As for what is driving the uptick in gum sales, convenience and simplicity appear to be key components to better performance in the category.
“Customers don’t spend much time in our stores, so they need gum in an easy convenient location (under the counter or on top), a package that pops and stands out to them, and more mint flavors,” Eaton said.
Eaton pointed to a change in Wrigley’s 5 gum, which went from naming flavors in creative ways such as “rain” and “accent” to more simple straightforward names, such as “spearmint” and “wintermint,” which helped customers better understand which flavor they were selecting and make a selection easily.
If the weather continues to improve this spring and foot traffic once again increases, Eaton expects the growth in gum and mints to continue at VERC locations. The c-store chain has also recently added more big pack items to test customer response.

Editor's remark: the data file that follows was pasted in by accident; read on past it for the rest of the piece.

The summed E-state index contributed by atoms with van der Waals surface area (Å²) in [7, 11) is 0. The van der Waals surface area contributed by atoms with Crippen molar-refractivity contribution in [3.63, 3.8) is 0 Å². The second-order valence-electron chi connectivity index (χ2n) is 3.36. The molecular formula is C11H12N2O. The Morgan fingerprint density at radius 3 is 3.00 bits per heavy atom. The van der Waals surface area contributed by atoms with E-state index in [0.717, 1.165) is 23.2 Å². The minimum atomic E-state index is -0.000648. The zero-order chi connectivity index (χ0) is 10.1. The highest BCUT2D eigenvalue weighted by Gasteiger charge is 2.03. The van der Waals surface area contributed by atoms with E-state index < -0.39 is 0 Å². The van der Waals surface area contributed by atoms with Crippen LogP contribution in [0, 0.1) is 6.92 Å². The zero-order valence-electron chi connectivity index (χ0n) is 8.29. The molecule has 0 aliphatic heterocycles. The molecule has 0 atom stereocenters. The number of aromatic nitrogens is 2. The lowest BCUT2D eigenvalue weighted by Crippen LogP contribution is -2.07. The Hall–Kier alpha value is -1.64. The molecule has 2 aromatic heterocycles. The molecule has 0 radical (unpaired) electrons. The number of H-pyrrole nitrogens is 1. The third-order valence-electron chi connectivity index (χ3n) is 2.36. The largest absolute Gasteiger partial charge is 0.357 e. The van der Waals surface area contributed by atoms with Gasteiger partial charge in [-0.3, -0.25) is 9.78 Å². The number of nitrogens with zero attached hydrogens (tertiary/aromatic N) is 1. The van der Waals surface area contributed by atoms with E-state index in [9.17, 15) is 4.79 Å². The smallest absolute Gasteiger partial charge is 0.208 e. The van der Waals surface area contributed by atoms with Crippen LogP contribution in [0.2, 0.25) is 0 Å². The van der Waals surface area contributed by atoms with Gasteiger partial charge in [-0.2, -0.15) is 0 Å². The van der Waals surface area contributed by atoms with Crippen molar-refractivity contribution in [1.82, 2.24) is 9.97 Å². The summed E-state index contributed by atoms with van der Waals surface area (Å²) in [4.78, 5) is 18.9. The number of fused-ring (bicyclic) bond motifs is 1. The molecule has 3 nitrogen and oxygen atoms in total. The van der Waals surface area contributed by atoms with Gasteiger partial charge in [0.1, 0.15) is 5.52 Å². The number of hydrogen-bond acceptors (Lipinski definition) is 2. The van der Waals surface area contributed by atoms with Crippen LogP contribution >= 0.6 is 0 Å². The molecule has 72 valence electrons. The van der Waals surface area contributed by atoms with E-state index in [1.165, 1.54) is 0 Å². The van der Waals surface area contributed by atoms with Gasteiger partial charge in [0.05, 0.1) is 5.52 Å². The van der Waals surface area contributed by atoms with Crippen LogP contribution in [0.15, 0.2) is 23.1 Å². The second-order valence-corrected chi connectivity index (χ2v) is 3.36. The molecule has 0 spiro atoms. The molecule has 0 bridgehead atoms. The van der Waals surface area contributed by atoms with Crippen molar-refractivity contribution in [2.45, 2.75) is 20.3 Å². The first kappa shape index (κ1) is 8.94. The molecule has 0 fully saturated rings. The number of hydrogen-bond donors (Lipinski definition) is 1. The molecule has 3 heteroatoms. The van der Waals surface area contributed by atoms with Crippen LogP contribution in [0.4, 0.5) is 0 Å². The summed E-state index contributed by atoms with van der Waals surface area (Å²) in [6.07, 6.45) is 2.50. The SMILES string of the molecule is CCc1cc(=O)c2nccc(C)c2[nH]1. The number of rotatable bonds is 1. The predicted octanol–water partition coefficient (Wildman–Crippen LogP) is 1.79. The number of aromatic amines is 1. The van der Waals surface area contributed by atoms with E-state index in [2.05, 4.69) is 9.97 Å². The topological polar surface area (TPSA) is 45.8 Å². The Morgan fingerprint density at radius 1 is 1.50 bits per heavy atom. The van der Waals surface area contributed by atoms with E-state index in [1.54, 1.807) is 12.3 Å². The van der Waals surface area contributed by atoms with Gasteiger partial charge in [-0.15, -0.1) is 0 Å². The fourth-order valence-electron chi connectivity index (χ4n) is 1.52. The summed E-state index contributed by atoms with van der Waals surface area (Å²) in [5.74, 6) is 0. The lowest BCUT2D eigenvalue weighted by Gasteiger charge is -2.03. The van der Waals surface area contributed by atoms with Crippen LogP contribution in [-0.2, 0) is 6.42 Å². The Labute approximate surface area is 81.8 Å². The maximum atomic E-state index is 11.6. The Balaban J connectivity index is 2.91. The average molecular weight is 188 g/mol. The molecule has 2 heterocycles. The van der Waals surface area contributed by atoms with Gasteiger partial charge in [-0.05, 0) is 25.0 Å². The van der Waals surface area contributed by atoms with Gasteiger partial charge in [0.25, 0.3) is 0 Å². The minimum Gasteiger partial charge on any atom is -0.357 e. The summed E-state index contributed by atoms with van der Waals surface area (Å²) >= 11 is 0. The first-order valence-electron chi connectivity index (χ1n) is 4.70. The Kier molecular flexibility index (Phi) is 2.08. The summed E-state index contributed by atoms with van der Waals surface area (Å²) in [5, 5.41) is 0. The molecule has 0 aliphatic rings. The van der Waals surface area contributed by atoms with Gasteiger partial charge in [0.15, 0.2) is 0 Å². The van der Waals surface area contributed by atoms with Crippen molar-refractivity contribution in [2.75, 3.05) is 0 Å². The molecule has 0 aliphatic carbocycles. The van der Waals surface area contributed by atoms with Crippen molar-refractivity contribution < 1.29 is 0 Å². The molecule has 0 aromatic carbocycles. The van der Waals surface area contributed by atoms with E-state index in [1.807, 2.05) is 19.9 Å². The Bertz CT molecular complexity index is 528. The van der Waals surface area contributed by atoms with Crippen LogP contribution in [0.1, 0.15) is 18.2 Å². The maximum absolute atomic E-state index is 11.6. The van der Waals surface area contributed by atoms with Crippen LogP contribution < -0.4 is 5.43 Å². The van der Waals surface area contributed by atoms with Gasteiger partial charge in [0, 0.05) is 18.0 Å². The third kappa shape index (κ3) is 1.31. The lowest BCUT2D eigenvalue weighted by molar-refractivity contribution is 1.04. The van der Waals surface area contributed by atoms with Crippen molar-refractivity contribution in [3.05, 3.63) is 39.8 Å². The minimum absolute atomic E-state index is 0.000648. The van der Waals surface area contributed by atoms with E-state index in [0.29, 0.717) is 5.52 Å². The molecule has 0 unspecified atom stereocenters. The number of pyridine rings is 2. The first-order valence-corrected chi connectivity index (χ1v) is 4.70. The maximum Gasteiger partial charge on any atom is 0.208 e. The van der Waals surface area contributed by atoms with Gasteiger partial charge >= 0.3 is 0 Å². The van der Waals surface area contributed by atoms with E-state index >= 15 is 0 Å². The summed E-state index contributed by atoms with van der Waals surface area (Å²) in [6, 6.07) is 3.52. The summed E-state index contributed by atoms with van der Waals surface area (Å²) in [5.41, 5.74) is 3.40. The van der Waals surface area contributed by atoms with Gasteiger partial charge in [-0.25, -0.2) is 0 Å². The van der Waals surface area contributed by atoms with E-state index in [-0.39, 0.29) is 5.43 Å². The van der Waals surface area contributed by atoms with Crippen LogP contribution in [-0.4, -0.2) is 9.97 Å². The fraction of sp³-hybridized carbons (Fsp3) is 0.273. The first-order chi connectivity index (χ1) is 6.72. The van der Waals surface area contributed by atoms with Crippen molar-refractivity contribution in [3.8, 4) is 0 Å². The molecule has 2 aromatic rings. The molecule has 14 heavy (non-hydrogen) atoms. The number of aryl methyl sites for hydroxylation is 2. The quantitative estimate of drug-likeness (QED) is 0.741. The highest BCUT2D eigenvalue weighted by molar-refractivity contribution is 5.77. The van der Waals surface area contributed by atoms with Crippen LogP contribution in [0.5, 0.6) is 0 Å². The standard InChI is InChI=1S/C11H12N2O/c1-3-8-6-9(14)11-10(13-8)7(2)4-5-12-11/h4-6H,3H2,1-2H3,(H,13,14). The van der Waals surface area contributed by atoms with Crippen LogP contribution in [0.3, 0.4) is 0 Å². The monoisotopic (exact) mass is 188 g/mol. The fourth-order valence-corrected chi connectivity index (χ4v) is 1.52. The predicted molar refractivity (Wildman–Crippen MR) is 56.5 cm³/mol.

At Mad Max Convenience Stores, Steve Magestro, president of Mad Max Convenience Stores based in Saukville Wis., has found that price points on gum are as important as the flavors, especially among customers that purchase gum several times a week.
Magestro has also found “trending-type flavors seem to be ‘fast and burn’ with little lasting power. The standbys that have been around for a long time still sell the best.”
Staying on top of the gum category has also helped Mad Max ensure it has the products customers most want. Mad Max adjusts the gum category every six months according to sales, Magestro noted. Magestro confirmed he is seeing an increase in gum sales at the chain’s 10 Wisconsin-based convenience store locations so far this year.
Meanwhile, mint sales have been decreasing so far this year, but as new flavors debut for summer and the busy traffic season arrives, Magestro anticipates mint sales will rally.
As gum and mints manufacturers continue to look to appeal to an ever-changing consumer base, expect to see more products that tout natural ingredients.
“More than half of Millennials who purchase gum, mints or breath fresheners are concerned about sugar, artificial ingredients and too many ingredients,” Mintel reported.
Mars, for example, has pledged to remove artificial colors from its human food product segments, which includes brands such as Life Savers, Wrigley’s, Extra and Juicy Fruit.